Athletic training and the related strength and conditioning programs are to athletics what, say, Health Services and Dining are to academics. Not just necessary, they are the keys to success.
Almost 30 percent of Union students participate in one or more of the College’s 26 varsity programs. In most years, Union will have more than 600 student athletes, many of whom will spend some time in the training room. A distance runner may drop in to ice a sore shin. Or a lacrosse player may spend months in recovery from ACL reconstruction.
Regardless, he or she will know Head Trainer Cheryl Rockwood and her colleagues— Jill Crary-Gracz, Brandon Perry and Erik Ackerman—for their compassion, encouragement, knowledge and motivation. Their mission goes well beyond injury prevention and rehabilitation. “Our larger goal is to have student athletes understand how to take care of themselves,” said Rockwood, who is also director of student athlete programming. “Exercise, nutrition, rest and discipline are not only important while they’re here at Union. They are essential to lifelong wellness.”
"Union's athletic training and strength and conditioning programs are key to the success of our student athletes," said Jim McLaughlin '93, no stranger to the training room during his days as an offensive lineman for the Dutchmen. "But it's about more than their time at Union. We're teaching skills for lifelong wellness."
Athletic development at Union also includes the Travis J. Clark ’00 Varsity Strength and Training Room, where athletes and teams do their lifting and conditioning. For athletes recovering from injury, the facility is an important step from rehabilitation to performance. “I talk with Cheryl and the other trainers daily about each athlete,” said Dan Gabelman, strength and conditioning coach. “When an athlete is cleared to work out here, we will start training them toward long-term performance.”
Like a coffee shop
At 10:30 on a Wednesday morning in January, about 8 hours before most teams will be practicing, a handful of groggy but dedicated student-athletes have made their way to the training room in the basement of Achilles Center. Afternoons, when athletes are racing to and from practice, can be a hectic time in the training room. So, many of the regulars with long-term recoveries favor the mornings. Like any coffee shop, the training room has a familiar clientele and a regular routine. Students can relax on a table, chat with the trainers, study for classes, watch ESPN or contribute to the friendly banter.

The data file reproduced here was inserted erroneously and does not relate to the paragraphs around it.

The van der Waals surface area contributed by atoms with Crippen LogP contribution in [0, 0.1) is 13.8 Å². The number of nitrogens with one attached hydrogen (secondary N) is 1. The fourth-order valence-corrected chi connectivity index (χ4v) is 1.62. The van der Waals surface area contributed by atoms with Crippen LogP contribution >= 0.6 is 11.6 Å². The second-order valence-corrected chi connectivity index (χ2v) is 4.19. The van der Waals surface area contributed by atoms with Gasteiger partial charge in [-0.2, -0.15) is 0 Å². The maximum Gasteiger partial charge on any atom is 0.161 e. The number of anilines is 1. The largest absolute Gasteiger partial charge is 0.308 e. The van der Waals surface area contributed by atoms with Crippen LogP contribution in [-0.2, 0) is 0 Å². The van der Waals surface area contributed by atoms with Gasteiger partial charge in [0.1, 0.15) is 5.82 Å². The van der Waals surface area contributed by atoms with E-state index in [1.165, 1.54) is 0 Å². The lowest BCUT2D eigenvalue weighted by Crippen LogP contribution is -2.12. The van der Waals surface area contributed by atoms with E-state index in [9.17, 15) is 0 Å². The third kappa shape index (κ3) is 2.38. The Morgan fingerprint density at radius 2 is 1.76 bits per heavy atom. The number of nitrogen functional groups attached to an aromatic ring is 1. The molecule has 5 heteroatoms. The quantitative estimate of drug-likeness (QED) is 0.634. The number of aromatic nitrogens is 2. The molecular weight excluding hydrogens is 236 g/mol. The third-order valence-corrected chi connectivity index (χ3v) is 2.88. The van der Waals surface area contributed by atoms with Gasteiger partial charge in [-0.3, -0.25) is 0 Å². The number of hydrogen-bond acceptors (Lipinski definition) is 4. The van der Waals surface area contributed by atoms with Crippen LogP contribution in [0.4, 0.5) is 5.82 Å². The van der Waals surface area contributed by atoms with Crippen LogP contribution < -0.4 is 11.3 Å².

“If you want the real story about the training room, talk to this guy,” says senior Daniel Carr, a hockey forward. As he ices a sore shoulder, Carr waves a hand toward another senior, Tosin Kazeem ’14, a football receiver and track sprinter. Kazeem, who spends an average of five days per week with the trainers to strengthen his sprain-prone ankles, laughs it off. “You don’t necessarily want to be here, but the competition and camaraderie can be a good thing,” he says.
Junior lacrosse goalie Kim Grinhaus, fresh from ACL surgery, is pedaling backwards on a stationary bike to regain her range of motion. Her cheerfulness belies the fact that she has spent two-thirds of her Union career recovering from torn ACLs, first her right, then her left. But her optimism abounds, in large part from the spirit of the training room. “It’s a nice little community,” she says. “You get to know everyone and we’re all in the same boat.”
Footballers Dylan Schuck ’14 and Ricardo Fonseca ’16 are in a race. Both had their torn ACLs repaired on Sept. 13, and they have been competing for bragging rights ever since. Neither misses a day in the training room. Most mornings, after ice treatments and stretching, Rockwood takes the pair to the track in Memorial Fieldhouse, where a series of breathless sprints and drills ends in the requisite fist bump.
Olivier Truquet, an 800-meter runner on the track team, is fighting off shin splints with an agonizing soak in ice water. He testifies that a dunk in the ice bucket is one of the more painful treatments, at least until his leg goes numb.
Adam Rosenthal ’15, a lacrosse midfielder, has been hoping to avoid surgery for a possible meniscus tear. Since surgery three years ago, he has been considering the bigger picture. “I’m excited about my junior year, but it seems like I can’t go 100 percent. I want to be OK later in life, so I have to do what’s best for the long term.”
Alissa Bonesteel, a first-year student on the volleyball team, is in the training room with a strained calf muscle. She also prefers the training room in the less hectic mornings. Today, she gets some advice on lifestyle and nutrition: “Cheryl told me, ‘stretch, hydrate, don’t jump and eat more bananas.’”